Posts Tagged ‘How to Make Irish Pancakes’

An Irish spring is always full of promise. The days are longer, daffodils dot the roadways with their bright yellow heads, ewes are birthing in fields not too far away, and there are several festive celebrations to carry us right up to summer. The first such event, Pancake Tuesday, takes place today.

IMG_3449Pancake Tuesday, also known in Ireland as Shrove Tuesday, is the Irish version of the widely known Fat Tuesday. It falls just before Ash Wednesday and marks the beginning of the Lenten season for Christians.

As with most things Irish, I learned of Pancake Tuesday from my lovely in-laws. My mother in law and sister-in-law make the lightest of pancakes and serve them up with a squeeze of lemon and a sprinkling of caster sugar. The recipe offered below is simply delicious and the one we follow in our Irish Home.

The custom of making pancakes, which actually resemble French crêpes, stems from the days when an Irish homemaker would rid her larder of eggs, sugar, butter and other dairy products so her family could fast for forty-plus days without temptation. Today Pancake Tuesday is less about theology and more about fun.

Known in Irish as Máirt na hInide, you’re sure to enjoy this sometimes-savoury, sometimes-sweet tradition in your home as much as we do in ours.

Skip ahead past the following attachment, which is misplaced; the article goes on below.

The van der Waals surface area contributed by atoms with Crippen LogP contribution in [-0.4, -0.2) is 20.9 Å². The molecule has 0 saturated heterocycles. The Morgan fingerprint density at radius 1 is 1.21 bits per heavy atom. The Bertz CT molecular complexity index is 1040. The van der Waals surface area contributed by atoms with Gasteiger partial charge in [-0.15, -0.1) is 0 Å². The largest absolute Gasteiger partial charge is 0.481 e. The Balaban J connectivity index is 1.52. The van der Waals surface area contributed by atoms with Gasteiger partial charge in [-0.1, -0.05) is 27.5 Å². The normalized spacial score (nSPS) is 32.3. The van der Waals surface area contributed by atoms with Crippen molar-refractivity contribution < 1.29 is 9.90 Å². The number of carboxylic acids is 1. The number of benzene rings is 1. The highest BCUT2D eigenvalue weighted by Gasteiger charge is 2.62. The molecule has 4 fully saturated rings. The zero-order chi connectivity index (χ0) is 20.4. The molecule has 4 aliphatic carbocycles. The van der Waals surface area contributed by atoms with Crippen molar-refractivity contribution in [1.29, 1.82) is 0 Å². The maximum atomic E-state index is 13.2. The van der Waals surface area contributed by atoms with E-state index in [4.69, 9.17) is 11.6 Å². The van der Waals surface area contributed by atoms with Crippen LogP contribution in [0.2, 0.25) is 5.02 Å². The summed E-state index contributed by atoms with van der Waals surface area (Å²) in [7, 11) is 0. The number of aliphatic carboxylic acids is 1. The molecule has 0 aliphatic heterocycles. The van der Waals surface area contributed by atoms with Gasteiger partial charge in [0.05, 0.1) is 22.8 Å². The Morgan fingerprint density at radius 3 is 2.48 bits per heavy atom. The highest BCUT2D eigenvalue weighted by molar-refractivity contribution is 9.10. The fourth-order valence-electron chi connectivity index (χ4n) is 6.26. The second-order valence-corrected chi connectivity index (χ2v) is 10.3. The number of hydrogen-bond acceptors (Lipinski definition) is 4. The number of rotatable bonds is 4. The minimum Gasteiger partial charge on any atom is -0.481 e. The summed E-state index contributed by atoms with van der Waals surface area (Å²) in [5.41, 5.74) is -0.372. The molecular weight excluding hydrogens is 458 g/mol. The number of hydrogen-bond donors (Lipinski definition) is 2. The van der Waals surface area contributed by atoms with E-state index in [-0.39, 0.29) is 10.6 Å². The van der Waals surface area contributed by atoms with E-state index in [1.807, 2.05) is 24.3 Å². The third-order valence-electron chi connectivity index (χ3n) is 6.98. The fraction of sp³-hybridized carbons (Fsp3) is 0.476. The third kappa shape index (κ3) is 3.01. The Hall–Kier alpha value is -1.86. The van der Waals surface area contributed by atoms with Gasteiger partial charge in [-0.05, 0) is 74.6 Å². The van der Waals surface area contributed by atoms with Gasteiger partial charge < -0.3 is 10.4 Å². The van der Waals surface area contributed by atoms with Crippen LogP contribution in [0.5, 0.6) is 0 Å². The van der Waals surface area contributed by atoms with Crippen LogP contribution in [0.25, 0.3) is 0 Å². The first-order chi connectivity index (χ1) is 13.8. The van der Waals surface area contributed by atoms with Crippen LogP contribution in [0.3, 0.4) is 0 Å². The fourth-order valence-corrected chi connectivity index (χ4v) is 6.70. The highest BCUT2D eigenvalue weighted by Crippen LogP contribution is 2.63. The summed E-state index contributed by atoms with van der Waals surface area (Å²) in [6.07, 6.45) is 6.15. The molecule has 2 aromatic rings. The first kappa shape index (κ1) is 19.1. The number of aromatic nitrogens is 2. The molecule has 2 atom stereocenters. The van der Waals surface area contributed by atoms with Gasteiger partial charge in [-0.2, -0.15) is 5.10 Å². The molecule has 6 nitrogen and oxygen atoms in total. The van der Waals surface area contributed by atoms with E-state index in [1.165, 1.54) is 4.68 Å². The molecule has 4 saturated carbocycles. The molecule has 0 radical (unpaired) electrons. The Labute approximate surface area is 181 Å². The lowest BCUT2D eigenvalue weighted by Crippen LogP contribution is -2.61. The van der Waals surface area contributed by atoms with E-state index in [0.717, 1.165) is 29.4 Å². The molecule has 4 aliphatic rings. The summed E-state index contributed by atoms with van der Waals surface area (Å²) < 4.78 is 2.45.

Simple Irish Pancakes

Serves Four


1 cup/120gm plain flour (self-raising flour)

Pinch of salt

2 large eggs, lightly beaten

8oz/200ml milk

1/3 cup/75ml water

4 tablespoons/2oz butter, melted


1. Sift the flour and salt into a medium size mixing bowl.

2. Make a well in the centre of the flour and the add eggs.

3. Add the milk and the butter and whisk.

4. Slowly add the water and continue to whisk until you have a thin batter that is free of lumps.

5. Melt some butter in a warm pan and, when bubbling, add a ladle of batter to the pan. Picking up your pan carefully, tilt it in a circular motion to spread the batter around.

6. Return your pan to the heat and allow the pancake to set. When lightly toasted, flip the pancake and allow the second side to turn a golden colour.

7. Remove from heat and cover with cling film (plastic wrap) until the batter is cooked up. Serve immediately, if possible, with one of the following fillings:


Lemon juice and caster sugar



Stewed fruit

Bananas with toffee

Lemon curd

Cream and maple syrup


Chopped ham

Grated or crumbled cheese

Shredded salmon with capers and red onion

Spinach, bacon and mushroom

For more information about Irish pancakes and the Irish tradition of Pancake Tuesday, please visit these websites http://www.joe.ie/home/dumb-it-down/what-is-pancake-tuesday-noseriously-0021257-1



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